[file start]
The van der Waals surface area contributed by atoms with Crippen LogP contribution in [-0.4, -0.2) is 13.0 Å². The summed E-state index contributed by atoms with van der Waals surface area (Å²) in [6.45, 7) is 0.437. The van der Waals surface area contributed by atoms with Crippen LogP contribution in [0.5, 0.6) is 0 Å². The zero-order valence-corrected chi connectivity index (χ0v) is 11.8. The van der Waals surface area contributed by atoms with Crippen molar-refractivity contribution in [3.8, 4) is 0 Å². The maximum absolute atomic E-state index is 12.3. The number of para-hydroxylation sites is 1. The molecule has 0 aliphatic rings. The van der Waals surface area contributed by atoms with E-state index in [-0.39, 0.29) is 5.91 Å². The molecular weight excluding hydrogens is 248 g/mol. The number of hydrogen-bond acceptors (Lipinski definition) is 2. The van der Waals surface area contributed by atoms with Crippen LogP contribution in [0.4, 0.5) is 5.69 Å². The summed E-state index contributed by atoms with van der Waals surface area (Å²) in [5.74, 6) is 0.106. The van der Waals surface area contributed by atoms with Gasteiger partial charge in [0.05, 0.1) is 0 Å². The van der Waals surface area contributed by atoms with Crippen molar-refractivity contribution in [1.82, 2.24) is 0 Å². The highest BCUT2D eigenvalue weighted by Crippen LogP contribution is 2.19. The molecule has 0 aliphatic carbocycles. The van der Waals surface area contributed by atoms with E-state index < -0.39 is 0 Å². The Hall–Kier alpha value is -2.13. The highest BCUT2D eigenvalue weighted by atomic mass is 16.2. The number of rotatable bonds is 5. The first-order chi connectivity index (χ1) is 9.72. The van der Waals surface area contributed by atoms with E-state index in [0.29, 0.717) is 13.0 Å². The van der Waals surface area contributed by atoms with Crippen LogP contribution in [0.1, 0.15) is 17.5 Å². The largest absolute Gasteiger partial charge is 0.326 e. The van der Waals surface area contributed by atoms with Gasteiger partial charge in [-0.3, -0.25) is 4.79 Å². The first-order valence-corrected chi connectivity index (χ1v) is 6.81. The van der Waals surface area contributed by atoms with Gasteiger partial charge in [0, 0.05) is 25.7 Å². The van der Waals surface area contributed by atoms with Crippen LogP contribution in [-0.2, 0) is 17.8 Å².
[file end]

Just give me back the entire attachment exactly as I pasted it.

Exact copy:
The van der Waals surface area contributed by atoms with Crippen LogP contribution in [-0.4, -0.2) is 13.0 Å². The summed E-state index contributed by atoms with van der Waals surface area (Å²) in [6.45, 7) is 0.437. The van der Waals surface area contributed by atoms with Crippen LogP contribution in [0.5, 0.6) is 0 Å². The zero-order valence-corrected chi connectivity index (χ0v) is 11.8. The van der Waals surface area contributed by atoms with Crippen molar-refractivity contribution in [3.8, 4) is 0 Å². The maximum absolute atomic E-state index is 12.3. The number of para-hydroxylation sites is 1. The molecule has 0 aliphatic rings. The van der Waals surface area contributed by atoms with E-state index in [-0.39, 0.29) is 5.91 Å². The molecular weight excluding hydrogens is 248 g/mol. The number of hydrogen-bond acceptors (Lipinski definition) is 2. The van der Waals surface area contributed by atoms with Crippen LogP contribution in [0.4, 0.5) is 5.69 Å². The summed E-state index contributed by atoms with van der Waals surface area (Å²) in [5.74, 6) is 0.106. The van der Waals surface area contributed by atoms with Gasteiger partial charge in [0.05, 0.1) is 0 Å². The van der Waals surface area contributed by atoms with Crippen molar-refractivity contribution in [1.82, 2.24) is 0 Å². The highest BCUT2D eigenvalue weighted by Crippen LogP contribution is 2.19. The molecule has 0 aliphatic carbocycles. The van der Waals surface area contributed by atoms with E-state index < -0.39 is 0 Å². The Hall–Kier alpha value is -2.13. The highest BCUT2D eigenvalue weighted by atomic mass is 16.2. The number of rotatable bonds is 5. The first-order chi connectivity index (χ1) is 9.72. The van der Waals surface area contributed by atoms with E-state index in [0.29, 0.717) is 13.0 Å². The van der Waals surface area contributed by atoms with Crippen LogP contribution in [0.1, 0.15) is 17.5 Å². The largest absolute Gasteiger partial charge is 0.326 e. The van der Waals surface area contributed by atoms with Gasteiger partial charge in [-0.3, -0.25) is 4.79 Å². The first-order valence-corrected chi connectivity index (χ1v) is 6.81. The van der Waals surface area contributed by atoms with Gasteiger partial charge in [0, 0.05) is 25.7 Å². The van der Waals surface area contributed by atoms with Crippen LogP contribution in [-0.2, 0) is 17.8 Å².